I spent much of my childhood studying maps and dreaming of journeys to far-off places.
In the Kensington section of Philadelphia where I grew up, everyone was much the same - Protestant or Catholic with grandparents or great-grandparents who had been born in Europe. At that time, in that place, pizza was an exotic substance. Chinese food came in a can and was accompanied by Uncle Ben's converted rice. It was a good life, but I was curious about how people in other places lived.
Soon after we married, Walt and I bought a Ford van and a pile of basic camping equipment.
"Finally! " I thought. " My travels have begun. "
He even decided to go to graduate school in Canada - a 5 year sojourn in a foreign land! Our next move was to Madison, Wisconsin, and then a really big step - Hawaii.
"Well," I thought, "if I'm not destined to continue traveling, at least we have landed someplace exotic."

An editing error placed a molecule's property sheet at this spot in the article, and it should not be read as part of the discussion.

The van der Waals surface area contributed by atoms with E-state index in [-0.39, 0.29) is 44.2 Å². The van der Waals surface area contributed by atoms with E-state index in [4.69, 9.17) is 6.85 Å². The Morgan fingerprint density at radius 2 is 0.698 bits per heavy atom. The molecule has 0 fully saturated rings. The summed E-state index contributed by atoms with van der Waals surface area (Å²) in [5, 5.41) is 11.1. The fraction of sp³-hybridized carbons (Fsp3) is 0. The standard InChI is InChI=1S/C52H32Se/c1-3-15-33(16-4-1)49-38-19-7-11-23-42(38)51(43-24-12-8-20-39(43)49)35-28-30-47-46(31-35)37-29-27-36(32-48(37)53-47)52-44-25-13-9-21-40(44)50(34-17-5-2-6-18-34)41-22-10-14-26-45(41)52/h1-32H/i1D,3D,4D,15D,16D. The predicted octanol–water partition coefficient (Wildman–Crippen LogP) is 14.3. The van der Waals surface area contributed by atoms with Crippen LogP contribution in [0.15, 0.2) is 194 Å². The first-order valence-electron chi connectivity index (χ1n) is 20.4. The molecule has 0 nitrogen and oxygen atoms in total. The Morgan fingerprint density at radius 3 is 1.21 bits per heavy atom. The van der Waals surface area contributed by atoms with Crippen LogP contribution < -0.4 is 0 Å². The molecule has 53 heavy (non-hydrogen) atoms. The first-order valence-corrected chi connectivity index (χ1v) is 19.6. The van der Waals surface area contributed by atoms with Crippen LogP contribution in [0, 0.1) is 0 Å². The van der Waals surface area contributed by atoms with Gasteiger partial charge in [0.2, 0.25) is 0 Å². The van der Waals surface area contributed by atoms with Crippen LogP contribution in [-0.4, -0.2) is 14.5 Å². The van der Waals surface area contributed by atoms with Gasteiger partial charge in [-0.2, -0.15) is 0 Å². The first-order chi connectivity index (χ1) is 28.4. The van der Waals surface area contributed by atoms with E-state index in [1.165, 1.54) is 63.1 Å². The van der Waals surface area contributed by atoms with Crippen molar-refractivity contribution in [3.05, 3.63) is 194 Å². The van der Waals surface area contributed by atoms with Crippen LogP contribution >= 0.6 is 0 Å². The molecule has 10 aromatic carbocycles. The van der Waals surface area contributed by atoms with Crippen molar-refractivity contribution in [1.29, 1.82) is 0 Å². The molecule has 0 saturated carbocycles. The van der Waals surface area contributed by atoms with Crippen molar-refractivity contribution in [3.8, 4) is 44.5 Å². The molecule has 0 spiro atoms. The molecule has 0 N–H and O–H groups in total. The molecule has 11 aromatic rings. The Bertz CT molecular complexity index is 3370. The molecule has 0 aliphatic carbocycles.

The years passed. Travel meant taking a trip back to Philadelphia to spend time with family. Those were wonderful trips, but I wondered if I would ever see all those foreign places I was longing to see.
It was 2002 when we finally made our first trip outside of North America to the northern Japanese island of Hokkaido, and we've returned to Japan many times since then - slowly venturing a bit off the usual tourist tracks.
Now we're retired and eager to cover more ground. There will probably be tours and we will see many impressive UNESCO World Heritage Sites and outstanding museums and beautiful scenery, but it's the quiet travel moments that are truly special - a person who takes the time to help you find your way, the exchange of pleasantries and conversation with a stranger, or just sitting in a park or cafe relaxing and enjoying a different style of living.